Saturday, July 16, 2011

Rosencrantz and Guildenstern are Back

The start of the second and final weekend of this show was notable for a few things, not the least of which was a more subdued atmosphere. It may just have been me of course, but everyone just seemed more laid back last night. No doubt three days rest, and know we had a full weekend under our belt was to thank for this in large part.

It was quieter in the green room most of the time. Less tension. I think the fact that it was a cool night helped a great deal. It was actually cooler outside than inside for a change.

The performance itself also seemed tempered a bit, which I suppose could be see as either good or bad depending on one's point of view. Yet in this case it could not be avoided. "Guildenstern" was suffering from a sore throat and weakened voice. Despite it giving out somewhat near the end of the play, his voice was intelligible the entire time. But the actor's usual intense, high energy voice variations and volume were not possible. Hence the play took on a more intimate approach if you will.

Our audience was again small. 14 by my quick headcount through the curtain. Someone out there was laughing quite a bit though, which I am sure helps things a long. I still hope for a bigger crowd at least tonight, however.

My own experience was also relaxed going in. I have not been unsatisfied with any of my three previous performances, but something always seemed a bit missing. I always seemed to be looking for it. Tonight, heading into the play with such ease I think helped me smooth some of the rougher edges. I am willing to say that last night was my best performance of the run so far. Hamlet just came to me, and I proceeded to present him with even more confidence than usual. It is a small part, but I could not have asked for much more in terms of how I felt on stage. There was no moment of transcendence to another world or any such thing, but then again that is rarely my goal when I perform. No, I just felt that my movements, diction, cadence, motivation, and enunciation all blended into the best mix thus far last night. If the remaining two shows go as well as last night, the entire thing will be quite the success.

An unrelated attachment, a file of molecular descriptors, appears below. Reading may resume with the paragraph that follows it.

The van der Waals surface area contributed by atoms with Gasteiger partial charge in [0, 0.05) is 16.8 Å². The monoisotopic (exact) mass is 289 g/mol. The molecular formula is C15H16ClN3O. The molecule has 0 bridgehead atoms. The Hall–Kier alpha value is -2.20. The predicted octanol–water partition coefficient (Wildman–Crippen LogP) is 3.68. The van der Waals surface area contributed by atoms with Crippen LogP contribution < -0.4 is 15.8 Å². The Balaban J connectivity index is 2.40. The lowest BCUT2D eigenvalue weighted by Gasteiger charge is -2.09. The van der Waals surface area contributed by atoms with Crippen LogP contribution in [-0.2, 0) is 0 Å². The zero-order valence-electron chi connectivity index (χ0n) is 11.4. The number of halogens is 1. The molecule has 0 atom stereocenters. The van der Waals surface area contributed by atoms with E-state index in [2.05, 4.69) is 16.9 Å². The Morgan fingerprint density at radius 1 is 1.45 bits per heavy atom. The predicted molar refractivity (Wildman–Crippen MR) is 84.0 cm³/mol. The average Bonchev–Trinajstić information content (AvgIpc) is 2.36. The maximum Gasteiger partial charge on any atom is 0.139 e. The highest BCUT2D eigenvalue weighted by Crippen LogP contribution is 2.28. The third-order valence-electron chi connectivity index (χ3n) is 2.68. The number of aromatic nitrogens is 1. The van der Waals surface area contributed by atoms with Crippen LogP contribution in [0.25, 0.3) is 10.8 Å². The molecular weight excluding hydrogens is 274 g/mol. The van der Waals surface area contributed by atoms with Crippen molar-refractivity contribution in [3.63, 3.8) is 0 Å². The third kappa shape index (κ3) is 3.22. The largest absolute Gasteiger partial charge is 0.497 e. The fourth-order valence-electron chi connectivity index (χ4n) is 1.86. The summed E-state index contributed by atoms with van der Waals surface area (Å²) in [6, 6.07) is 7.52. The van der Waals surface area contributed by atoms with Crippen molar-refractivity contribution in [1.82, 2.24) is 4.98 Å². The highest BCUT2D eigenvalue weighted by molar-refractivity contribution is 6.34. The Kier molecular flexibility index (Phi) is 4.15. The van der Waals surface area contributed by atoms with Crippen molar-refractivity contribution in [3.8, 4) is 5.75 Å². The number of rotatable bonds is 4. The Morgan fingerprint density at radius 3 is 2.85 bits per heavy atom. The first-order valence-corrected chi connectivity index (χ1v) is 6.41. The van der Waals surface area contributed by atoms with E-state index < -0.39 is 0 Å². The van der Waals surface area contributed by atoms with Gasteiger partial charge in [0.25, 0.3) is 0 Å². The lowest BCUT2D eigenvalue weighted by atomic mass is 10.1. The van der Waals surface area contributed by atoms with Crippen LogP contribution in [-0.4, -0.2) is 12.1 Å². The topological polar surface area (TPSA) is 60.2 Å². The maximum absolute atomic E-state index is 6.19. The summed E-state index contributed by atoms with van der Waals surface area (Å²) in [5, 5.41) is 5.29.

I also added a bit to something I started doing on Sunday. I tap at, "clean", and listen to the wall near me during my first entrance with Polonious, wherein Hamlet is pretending to be mad. I thought it added something to Hamlet's "antic disposition". I don't think most people have understood why I do it, but it give the scene more depth for me. When Polonious leaves the stage, I stop, as I believe Hamlet would do. After all, in the real play, just as Polonious leaves Hamlet utters, "These tedious old fools."

Even "To be or not to be..." was timed, in silence, to near perfection to coincide with what else was happening on stage. I began my entrance mouthing "for who would bear the whips and scorns of time...". That seemed to be good timing. At least last night. We will see if it will be again.

I still get nervous in Act Three when I have to move that huge umbrella and deck chair in the dark, but it went fine tonight. I did what I tried on Sunday, and I think at long last I have, knock on wood, found the rhythm to make that work.

One of only two goofs to which I was privy were discovering someone's cigarette lighter on the stage during one of my scenes. It was fortunate that I end that scenes with a low bow before exiting. I merely grabbed it on the bow and stood up as normal to exit. I could have left it there, but I thought given the nature of its round shape someone might slip on it.

The other goof was me having to exchange the letter in Act Three in the dark. Not a major problem there. Just had to move slowly and make the glow tape my friend.

Coming back to a show to start the second weekend of a two weekend run is always an interesting experience. Depending on how things have gone up to that point, the few days off between weekend can either seem like two weeks, or a mere few hours. But regardless there often seems to be a different feel to a show on the second weekend, and the second Friday in particular. A cast can either use this or be thrown by it. In this case, I think most of the cast used it to their advantage.

History indicates that in about 85% of the cases, the second Saturday is the best performance for such runs. What will this second Saturday bring?

No comments: